When the Vikings' team needs were discussed more than a month ago at the start of the free agency, several categories were mentioned. A veteran quarterback was needed, at least one or two wide receivers, a pass rushing defensive end, help on the right side of the offensive line, depth in the secondary, etc.
To date, the Vikings have done little to address any of those needs, leaving fans to wonder how they can address so many perceived weaknesses in the draft.
The biggest wild card may be yet to come, especially if touted wide receiver Calvin Johnson makes it into the top three of the draft. If that happens, the Vikings may find themselves facing the dilemma of actually going for the best athlete on the board, who could well be running back Adrian Peterson.
Peterson has a couple of things going against him at the top of the draft. All three of the top teams in the first round -- the Raiders, Lions and Browns -- could make a case to grab a quarterback of the top two available early (JaMarcus Russell and Brady Quinn). Throw in "can't miss" offensive tackle Joe Thomas and it is easily conceivable that Peterson could make it past Cleveland at No. 3. If that happens, his slide could take him right to the Vikings.
If Peterson is on the board after the third pick, it would be hard for the teams currently sitting in between the Vikings and their pick to justify spending the tens of millions it would require to sign Peterson. The Buccaneers used a top-five pick two years ago to take Cadillac Williams. The Cardinals gave Edgerrin James more than $12 million in guaranteed money just last year to be their running back. And the Redskins not only invested a ton of cash, but traded All-Pro cornerback Champ Bailey in order to get Clinton Portis. It's hard to imagine any of those three teams that have invested so much in acquiring running backs would pay the demands a pick at Nos. 4-6 would be due on his first contract.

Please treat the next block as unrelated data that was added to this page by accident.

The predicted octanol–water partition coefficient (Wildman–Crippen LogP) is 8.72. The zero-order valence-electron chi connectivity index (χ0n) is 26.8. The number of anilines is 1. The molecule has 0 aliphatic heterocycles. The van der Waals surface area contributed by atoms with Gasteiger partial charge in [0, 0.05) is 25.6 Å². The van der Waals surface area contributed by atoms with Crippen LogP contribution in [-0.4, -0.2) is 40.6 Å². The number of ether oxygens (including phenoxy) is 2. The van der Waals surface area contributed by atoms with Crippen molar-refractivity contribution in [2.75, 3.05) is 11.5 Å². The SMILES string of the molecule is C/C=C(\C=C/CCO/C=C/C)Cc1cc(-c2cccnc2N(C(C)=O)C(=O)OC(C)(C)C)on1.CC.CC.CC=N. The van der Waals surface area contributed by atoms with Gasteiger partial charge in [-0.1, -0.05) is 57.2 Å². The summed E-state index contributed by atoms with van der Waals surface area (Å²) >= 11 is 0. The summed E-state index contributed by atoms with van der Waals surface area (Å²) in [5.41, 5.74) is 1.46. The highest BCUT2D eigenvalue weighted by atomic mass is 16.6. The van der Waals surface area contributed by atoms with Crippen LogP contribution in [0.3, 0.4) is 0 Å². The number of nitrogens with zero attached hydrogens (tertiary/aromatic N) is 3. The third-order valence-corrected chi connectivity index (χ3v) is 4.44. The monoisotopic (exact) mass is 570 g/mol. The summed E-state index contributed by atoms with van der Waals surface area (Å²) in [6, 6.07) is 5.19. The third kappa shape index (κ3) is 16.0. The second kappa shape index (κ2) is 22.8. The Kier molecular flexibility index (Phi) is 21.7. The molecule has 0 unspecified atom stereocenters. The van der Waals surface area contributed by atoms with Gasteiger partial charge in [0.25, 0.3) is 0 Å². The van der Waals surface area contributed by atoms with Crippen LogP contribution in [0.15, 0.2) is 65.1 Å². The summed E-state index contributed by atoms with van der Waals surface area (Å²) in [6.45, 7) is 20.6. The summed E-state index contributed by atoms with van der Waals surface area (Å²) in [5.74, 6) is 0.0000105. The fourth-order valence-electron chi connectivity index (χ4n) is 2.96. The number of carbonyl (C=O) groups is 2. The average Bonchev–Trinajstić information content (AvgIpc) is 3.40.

While some could argue that the Vikings might pass on Peterson too, it's a harder sell considering how much Brad Childress and Rick Spielman value players with special abilities. There's no questioning Peterson's skills. Despite losing time to injuries -- none of which are deemed serious structural injuries to a knee or foot -- he rushed for more than 4,300 in three years, scored 41 touchdowns and averaged almost six yards a carry.
Add that to the fact that the four teams that made it to the conference championship games all had running back tandems, in a copycat league like the NFL, that sounds a blaring horn that teams take notice. If it worked for someone else, why not us?
While it still may be a longshot that Peterson lasts down to the Vikings at No. 7, if he makes it past Cleveland, the odds of him staying on the board if no trades are made have to be in the 50-50 or better range. At that point, the Vikings will have to make the decision. They've invested in an offensive line to make the running game more of a threat. They've refused to get a veteran quarterback. And Chester Taylor wore down as the season went along. The Vikings have rarely taken a running back in the first round -- much less this high in the draft -- but if the draft shakes out right, you may see the best college running back since Chuck Foreman come to the Vikings and make a big difference in how its offense operates.
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